WRAP-led feasibility studies unveiled to tackle food waste through social innovation

A coalition of food waste charities, waste prevention organisations and academia across Europe have launched feasibility studies, which will be led by WRAP, to tackle food waste through social innovation.

The European food waste prevention project is called FUSIONS (Food Use for Social Innovation by Optimising Waste Prevention Strategies). Its UK partner WRAP is leading the delivery of the feasibility studies. The main aim of the project is to work towards a resource-efficient Europe by significantly reducing food waste.

The project runs for four years [August 2012 to July 2016] and is funded by the European Commission framework programme seven and coordinated by Wageningen UR Food & Biobased Research.

The feasibility studies are being launched to test how social innovation can be used to tackle food waste, from using the internet to connect those with surplus food to those who need it, through to arranging community-based food preservation events.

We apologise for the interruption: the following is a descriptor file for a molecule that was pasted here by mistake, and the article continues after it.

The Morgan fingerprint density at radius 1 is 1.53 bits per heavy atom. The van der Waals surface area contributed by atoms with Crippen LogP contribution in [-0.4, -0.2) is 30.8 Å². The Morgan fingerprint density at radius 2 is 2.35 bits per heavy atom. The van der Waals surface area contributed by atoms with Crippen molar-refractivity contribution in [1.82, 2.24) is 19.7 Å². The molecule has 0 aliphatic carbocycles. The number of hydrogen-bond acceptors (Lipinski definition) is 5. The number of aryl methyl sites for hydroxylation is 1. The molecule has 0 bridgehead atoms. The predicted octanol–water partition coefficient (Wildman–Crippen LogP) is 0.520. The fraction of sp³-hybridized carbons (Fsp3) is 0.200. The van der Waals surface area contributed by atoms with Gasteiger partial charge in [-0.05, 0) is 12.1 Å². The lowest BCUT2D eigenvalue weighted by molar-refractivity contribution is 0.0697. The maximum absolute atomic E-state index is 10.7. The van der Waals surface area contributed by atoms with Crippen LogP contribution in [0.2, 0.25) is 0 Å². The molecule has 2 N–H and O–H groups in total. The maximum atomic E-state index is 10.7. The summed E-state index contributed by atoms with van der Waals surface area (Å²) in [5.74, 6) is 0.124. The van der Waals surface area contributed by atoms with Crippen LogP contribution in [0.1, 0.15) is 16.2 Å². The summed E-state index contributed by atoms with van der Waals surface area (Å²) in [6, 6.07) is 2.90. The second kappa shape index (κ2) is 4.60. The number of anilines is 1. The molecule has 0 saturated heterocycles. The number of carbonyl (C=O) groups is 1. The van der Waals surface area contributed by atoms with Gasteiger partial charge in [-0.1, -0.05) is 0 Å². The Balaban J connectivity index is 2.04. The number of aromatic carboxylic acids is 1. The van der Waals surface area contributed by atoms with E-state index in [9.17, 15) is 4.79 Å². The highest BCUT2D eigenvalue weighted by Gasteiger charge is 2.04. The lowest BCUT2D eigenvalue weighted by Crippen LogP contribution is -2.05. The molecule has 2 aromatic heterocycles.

In a statement, WRAP said: “Social innovation has huge potential to complement existing research, technological and communications activities, and using it to tackle food waste is a specific challenge set by the European Commission for FUSIONS.

“It brings people together to create solutions and take action. The feasibility studies are a great delivery tool which will deliver real-world findings that are easily diffused.”

Thirty-nine proposals responded to the call for ideas between February and November 2013. Seven will be delivered by FUSIONS’ Partners in countries around Europe. Over the coming months, these projects will be supported and evaluated so that FUSIONS can discover the potential of social innovation, and some of the key barriers and opportunities to its delivery.

UK-based Gleaning Network EU aims to disseminate best practice guidance and support for the creation of national gleaning networks to redistribute wasted fruit and vegetables from farms to charities.

The study will provide a model for collaboration between growers, grassroots volunteers and charities across Europe, as well as giving specific support to groups initiating gleaning networks.

Liz Gyekye

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